Using Kelloo you can select, prioritize and monitor your project portfolio, finances and resources.



The portfolio management process

The main activities involved in portfolio management are:


  • Hold a repository of approved projects and those seeking approval (also known as demand).


  • Organize your project demand by priority.


  • Forecast the resource needs for the projects. Forecasts are normally based on role requirements as opposed to the requirements for individual resources and are typically high level (i.e. not decomposed to task level).


  • Balance the demand for resources vs the supply of resources. Strategies for balancing supply vs demand include:
    • Adjusting the priority of projects.
    • Deferring or cancelling lower priority projects.
    • Increasing or decreasing headcount.
    • Adjusting when work is scheduled for.


  • Compare the costs of your projects to the assigned budgets and compare the costs of your projects to your portfolio budgets.


  • Balance your portfolio by ensuring you do not focus too much effort of costs in non strategic areas.



Portfolio resource planning in Kelloo


#1 Define your resource supply

First start by creating an inventory of your resources - in Kelloo we call this the resource pool. This article explains how to create resources in Kelloo.


Once you have defined your resources Kelloo will know the supply of your resources in days per period.


Optionally allocate costs to resources if you want to track labor costs.


#2 Set portfolio budgets

Allocate a budget to your portfolios. Only required if you wish to track project costs vs. portfolio budget constraints.


#3 Add your projects to the plan

Now add your projects to the resource plan and organize them by priority

Organizing projects by priority means you can allocate resources to the highest value projects to your organization. Any projects that you must do (for example regulatory projects) would normally be placed with a high priority also.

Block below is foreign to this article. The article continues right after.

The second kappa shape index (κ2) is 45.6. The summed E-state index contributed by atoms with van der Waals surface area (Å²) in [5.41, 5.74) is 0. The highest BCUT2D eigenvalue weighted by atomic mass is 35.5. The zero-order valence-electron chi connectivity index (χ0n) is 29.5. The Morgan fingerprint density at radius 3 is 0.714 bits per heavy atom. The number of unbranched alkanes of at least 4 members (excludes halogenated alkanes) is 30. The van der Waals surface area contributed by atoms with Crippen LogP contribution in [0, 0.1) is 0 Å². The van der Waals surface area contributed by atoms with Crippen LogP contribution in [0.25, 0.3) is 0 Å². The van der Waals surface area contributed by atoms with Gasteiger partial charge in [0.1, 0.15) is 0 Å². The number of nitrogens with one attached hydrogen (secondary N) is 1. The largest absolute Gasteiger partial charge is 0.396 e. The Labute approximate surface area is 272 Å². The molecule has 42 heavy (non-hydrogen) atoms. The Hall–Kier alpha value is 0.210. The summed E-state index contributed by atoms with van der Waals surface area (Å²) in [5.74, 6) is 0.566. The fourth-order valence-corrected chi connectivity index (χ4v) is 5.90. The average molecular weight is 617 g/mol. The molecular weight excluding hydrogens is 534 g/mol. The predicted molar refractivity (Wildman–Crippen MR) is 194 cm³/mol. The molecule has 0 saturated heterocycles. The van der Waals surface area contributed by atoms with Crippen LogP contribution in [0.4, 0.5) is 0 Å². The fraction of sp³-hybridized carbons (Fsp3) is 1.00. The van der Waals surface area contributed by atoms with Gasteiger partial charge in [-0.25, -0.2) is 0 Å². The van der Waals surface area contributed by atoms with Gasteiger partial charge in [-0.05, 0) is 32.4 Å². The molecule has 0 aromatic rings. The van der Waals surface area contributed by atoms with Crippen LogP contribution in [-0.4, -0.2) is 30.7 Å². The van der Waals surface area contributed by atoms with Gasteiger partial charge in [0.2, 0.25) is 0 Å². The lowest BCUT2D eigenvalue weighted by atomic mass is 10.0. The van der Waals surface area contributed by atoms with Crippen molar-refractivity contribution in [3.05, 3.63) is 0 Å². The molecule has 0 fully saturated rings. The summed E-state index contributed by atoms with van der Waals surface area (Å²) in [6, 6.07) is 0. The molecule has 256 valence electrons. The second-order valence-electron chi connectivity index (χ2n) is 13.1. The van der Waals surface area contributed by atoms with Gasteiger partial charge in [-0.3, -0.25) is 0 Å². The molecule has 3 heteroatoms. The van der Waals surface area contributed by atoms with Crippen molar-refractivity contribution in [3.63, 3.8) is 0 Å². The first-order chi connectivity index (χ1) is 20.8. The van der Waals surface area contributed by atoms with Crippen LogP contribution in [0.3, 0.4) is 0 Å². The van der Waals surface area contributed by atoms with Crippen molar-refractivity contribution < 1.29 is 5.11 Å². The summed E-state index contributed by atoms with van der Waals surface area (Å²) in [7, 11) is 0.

Projects can be scheduled as agile work in which case sprints and story points can be assigned.


#4 Enter the resource requirements for your work

For each project assign the type of resources required and how much work is required


#5 Add the cut off line to the plan

Not all projects in your plan will be approved. So add the cut off line to the plan and drag unapproved projects below the cut off line. They will still remain in your plan but will not be included in resource calculations.


#6 Schedule your work

Schedule each piece of work based on when you would like it to happen. 


#7 Identify projects you do not have sufficient resource to do

It is unlikely you will have sufficient resource to do all the projects you want to do, so Kelloo displays over-allocation warnings for projects that have over allocated resources. 


If a project or resource assignment shows an allocation warning you do not have sufficient resources to do the work. You should consider adding additional resource, re-scheduling higher priority work or re-prioritizing work. This article look at strategies to use to solve resource allocation problems.


#8 Identify over allocated resources

Understanding which projects have over allocated resources is only part of the resource planning puzzle. You also need to understand which resources (or roles) are over allocated. Use the resource status window, to identify which resources are causing the over allocation problems.


#9 Capacity planning and scenario planning

Use capacity planning and scenario planning to model how changes to your resources and your plan will impact your schedule.


#10 Compare the portfolio budget to the project costs and budget

If you have set a budget for your portfolio compare the expected project costs for the portfolio to the budget.